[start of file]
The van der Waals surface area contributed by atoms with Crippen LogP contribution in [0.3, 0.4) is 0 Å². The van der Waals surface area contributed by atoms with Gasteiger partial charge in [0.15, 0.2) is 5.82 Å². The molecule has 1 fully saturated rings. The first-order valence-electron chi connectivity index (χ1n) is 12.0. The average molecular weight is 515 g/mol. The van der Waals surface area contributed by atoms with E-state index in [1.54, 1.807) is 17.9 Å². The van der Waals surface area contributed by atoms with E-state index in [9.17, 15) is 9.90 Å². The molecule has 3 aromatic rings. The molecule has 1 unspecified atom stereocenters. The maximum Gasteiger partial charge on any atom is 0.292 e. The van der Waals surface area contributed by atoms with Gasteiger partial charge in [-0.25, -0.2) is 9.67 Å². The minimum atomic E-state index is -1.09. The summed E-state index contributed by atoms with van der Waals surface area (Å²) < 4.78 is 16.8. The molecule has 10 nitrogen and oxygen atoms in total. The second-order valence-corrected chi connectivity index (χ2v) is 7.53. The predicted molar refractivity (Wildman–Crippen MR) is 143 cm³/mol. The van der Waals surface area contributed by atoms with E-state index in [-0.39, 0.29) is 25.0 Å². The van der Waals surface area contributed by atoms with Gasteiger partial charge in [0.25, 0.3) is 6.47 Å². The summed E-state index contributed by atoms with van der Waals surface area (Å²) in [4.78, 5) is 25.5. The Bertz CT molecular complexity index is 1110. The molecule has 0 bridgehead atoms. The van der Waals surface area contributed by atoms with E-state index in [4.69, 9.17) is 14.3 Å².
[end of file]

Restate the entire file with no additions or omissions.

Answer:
The van der Waals surface area contributed by atoms with Crippen LogP contribution in [0.3, 0.4) is 0 Å². The van der Waals surface area contributed by atoms with Gasteiger partial charge in [0.15, 0.2) is 5.82 Å². The molecule has 1 fully saturated rings. The first-order valence-electron chi connectivity index (χ1n) is 12.0. The average molecular weight is 515 g/mol. The van der Waals surface area contributed by atoms with E-state index in [1.54, 1.807) is 17.9 Å². The van der Waals surface area contributed by atoms with E-state index in [9.17, 15) is 9.90 Å². The molecule has 3 aromatic rings. The molecule has 1 unspecified atom stereocenters. The maximum Gasteiger partial charge on any atom is 0.292 e. The van der Waals surface area contributed by atoms with Gasteiger partial charge in [-0.25, -0.2) is 9.67 Å². The minimum atomic E-state index is -1.09. The summed E-state index contributed by atoms with van der Waals surface area (Å²) < 4.78 is 16.8. The molecule has 10 nitrogen and oxygen atoms in total. The second-order valence-corrected chi connectivity index (χ2v) is 7.53. The predicted molar refractivity (Wildman–Crippen MR) is 143 cm³/mol. The van der Waals surface area contributed by atoms with E-state index in [-0.39, 0.29) is 25.0 Å². The van der Waals surface area contributed by atoms with Gasteiger partial charge in [0.25, 0.3) is 6.47 Å². The summed E-state index contributed by atoms with van der Waals surface area (Å²) in [4.78, 5) is 25.5. The Bertz CT molecular complexity index is 1110. The molecule has 0 bridgehead atoms. The van der Waals surface area contributed by atoms with E-state index in [4.69, 9.17) is 14.3 Å².